By Don Taylor
I was reading Randy Seaver’s blog, Genea-Musings, where he used FamilySearch’s Famous Relatives and found he was related to Lucille Ball. I thought that is kind of cool. I wonder if I am related also. Sure enough, according to Famous Relatives, I am. Lucy is my 9th cousin once removed. Interestingly, I’m related through Lucy’s mother’s line while Randy is related through Lucy’s father’s line. On my side, Lucy is related through my father’s line – Roberts-Barnes-Taft line. It is fun and interesting, but is it accurate? Maybe.
My research has tentatively found John Whitney s my 5th great-grandfather. I need to research more to discover his mother and three more generations to get to Lucy and my common ancestors Anthony Day (1624-1707) and Susannah Matchett (1623-1717). I might get there someday.
I hadn’t tried Famous Relatives before, so I looked at its capabilities a little more. They have a category of relatives called “Trailblazers.” It showed that I am descended from 15 of the Mayflower passengers. Joan Hurst, a Mayflower passenger, is my 12th great-grandmother on my mother’s father’s (Richard Earl Brown) line. Richard Warren, another Mayflower passenger) is my 10th great-grandfather on my Roberts-Barnes side.
My research had never found a Mayflower passenger in my direct lineage, but now, thanks to Famous Relatives, I have 15 lines to follow to potential Mayflower passengers. I’ll bet at least one of them is right. I can see I have lots more research to do on my Roberts and Brown lines. I just wish I could figure out how to do it so my wife’s famous relatives would be identified.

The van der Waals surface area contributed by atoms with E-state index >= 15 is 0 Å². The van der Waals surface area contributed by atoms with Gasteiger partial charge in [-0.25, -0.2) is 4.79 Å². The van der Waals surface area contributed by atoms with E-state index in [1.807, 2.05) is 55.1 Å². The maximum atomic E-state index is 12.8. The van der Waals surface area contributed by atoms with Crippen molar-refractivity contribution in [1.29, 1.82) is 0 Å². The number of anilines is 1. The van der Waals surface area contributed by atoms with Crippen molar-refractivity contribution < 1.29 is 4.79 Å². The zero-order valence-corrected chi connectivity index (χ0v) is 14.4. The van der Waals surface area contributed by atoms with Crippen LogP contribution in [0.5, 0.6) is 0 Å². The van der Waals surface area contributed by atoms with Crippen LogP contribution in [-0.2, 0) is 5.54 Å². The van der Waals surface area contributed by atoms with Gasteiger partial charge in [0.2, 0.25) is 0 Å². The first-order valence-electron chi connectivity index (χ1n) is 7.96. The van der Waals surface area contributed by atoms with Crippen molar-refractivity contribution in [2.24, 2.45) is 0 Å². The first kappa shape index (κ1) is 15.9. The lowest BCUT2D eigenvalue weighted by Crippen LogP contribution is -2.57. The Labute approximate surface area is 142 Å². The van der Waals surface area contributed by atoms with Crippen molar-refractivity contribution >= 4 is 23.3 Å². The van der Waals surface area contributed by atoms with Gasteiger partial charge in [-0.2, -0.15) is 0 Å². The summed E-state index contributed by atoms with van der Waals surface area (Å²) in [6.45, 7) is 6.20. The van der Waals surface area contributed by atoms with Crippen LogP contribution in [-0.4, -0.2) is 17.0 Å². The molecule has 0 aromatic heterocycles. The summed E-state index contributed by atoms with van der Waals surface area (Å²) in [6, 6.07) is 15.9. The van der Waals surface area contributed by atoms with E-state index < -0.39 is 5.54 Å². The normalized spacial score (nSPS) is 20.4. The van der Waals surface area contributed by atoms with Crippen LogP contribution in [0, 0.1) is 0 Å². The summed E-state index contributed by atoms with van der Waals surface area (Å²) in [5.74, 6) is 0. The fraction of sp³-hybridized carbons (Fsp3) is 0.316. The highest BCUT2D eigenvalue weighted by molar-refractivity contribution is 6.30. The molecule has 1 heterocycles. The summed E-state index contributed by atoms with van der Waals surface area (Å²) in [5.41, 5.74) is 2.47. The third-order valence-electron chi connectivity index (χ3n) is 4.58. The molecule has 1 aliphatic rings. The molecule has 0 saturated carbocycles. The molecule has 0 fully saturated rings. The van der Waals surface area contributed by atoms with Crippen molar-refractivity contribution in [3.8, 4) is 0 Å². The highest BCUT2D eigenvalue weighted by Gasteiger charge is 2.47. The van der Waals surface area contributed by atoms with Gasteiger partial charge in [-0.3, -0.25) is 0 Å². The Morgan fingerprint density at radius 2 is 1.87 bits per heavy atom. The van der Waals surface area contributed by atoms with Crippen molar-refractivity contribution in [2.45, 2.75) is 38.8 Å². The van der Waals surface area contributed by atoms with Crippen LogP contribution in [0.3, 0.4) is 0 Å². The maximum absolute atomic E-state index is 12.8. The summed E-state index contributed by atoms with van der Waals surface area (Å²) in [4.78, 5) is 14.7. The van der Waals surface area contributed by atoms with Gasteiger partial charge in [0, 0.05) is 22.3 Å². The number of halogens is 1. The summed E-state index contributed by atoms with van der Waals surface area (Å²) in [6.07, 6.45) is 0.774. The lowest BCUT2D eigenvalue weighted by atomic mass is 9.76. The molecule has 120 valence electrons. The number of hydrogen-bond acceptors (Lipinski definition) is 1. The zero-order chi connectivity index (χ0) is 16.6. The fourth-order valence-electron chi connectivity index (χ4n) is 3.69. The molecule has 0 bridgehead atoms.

“Famous Relatives” is one of 18 new “Family History Activities” presented by Family Search. Another of the activities is “Where am I from.” A quick look at it shows I have two ancestors from Maine (and 19 in England). One of my ancestors is again John Whitney’s mother, Phebe Day. She apparently was born in Wells, Maine in 1721. She is a second reason to research my Whitney-Day ancestors in depth. Another of my “Maine Ancestors” is wrong. It shows a relationship through Henry Mack Brown’s (1845-1906) wife, Chloey Lavinia Andrews (1846-1885). However, I am confident Henry and Chloey are not the parents of Arthur D. Brown. I’ve written about that error before.[i] I just don’t know how to change it in Family Search, or if I should.
In any event, having a Maine ancestor gives me hope for a reason for in-person Maine research. Wells is only a quick half-hour drive away.
Regardless of rights and wrongs, the various “Family History Activities” at FamilySearch can give hints for further research and might even motivate you to research a particular line in greater depth.
Bump research for
41. Lucy Wilson Taft (___-___),
82. Asa Taft (1774-1839), and
83. Sarah Whitney (1773-1811) up and continue researching various potential Mayflower lineages.